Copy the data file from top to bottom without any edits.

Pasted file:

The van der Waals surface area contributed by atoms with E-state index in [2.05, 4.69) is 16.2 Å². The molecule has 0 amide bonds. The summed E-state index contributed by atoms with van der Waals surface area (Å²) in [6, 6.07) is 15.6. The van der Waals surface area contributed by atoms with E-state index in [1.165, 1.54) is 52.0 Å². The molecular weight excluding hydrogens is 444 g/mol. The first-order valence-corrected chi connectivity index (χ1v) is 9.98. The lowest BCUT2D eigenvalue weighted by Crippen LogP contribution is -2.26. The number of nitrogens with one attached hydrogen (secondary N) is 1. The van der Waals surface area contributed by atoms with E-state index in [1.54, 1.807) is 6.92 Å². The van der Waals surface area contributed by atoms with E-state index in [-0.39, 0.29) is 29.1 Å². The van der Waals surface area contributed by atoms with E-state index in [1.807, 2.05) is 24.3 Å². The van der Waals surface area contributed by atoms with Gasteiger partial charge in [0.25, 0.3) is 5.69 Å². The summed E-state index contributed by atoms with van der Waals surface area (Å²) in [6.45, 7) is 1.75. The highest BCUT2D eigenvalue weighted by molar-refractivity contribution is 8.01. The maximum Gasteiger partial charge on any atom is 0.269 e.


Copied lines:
The van der Waals surface area contributed by atoms with E-state index in [2.05, 4.69) is 16.2 Å². The molecule has 0 amide bonds. The summed E-state index contributed by atoms with van der Waals surface area (Å²) in [6, 6.07) is 15.6. The van der Waals surface area contributed by atoms with E-state index in [1.165, 1.54) is 52.0 Å². The molecular weight excluding hydrogens is 444 g/mol. The first-order valence-corrected chi connectivity index (χ1v) is 9.98. The lowest BCUT2D eigenvalue weighted by Crippen LogP contribution is -2.26. The number of nitrogens with one attached hydrogen (secondary N) is 1. The van der Waals surface area contributed by atoms with E-state index in [1.54, 1.807) is 6.92 Å². The van der Waals surface area contributed by atoms with E-state index in [-0.39, 0.29) is 29.1 Å². The van der Waals surface area contributed by atoms with E-state index in [1.807, 2.05) is 24.3 Å². The van der Waals surface area contributed by atoms with Gasteiger partial charge in [0.25, 0.3) is 5.69 Å². The summed E-state index contributed by atoms with van der Waals surface area (Å²) in [6.45, 7) is 1.75. The highest BCUT2D eigenvalue weighted by molar-refractivity contribution is 8.01. The maximum Gasteiger partial charge on any atom is 0.269 e.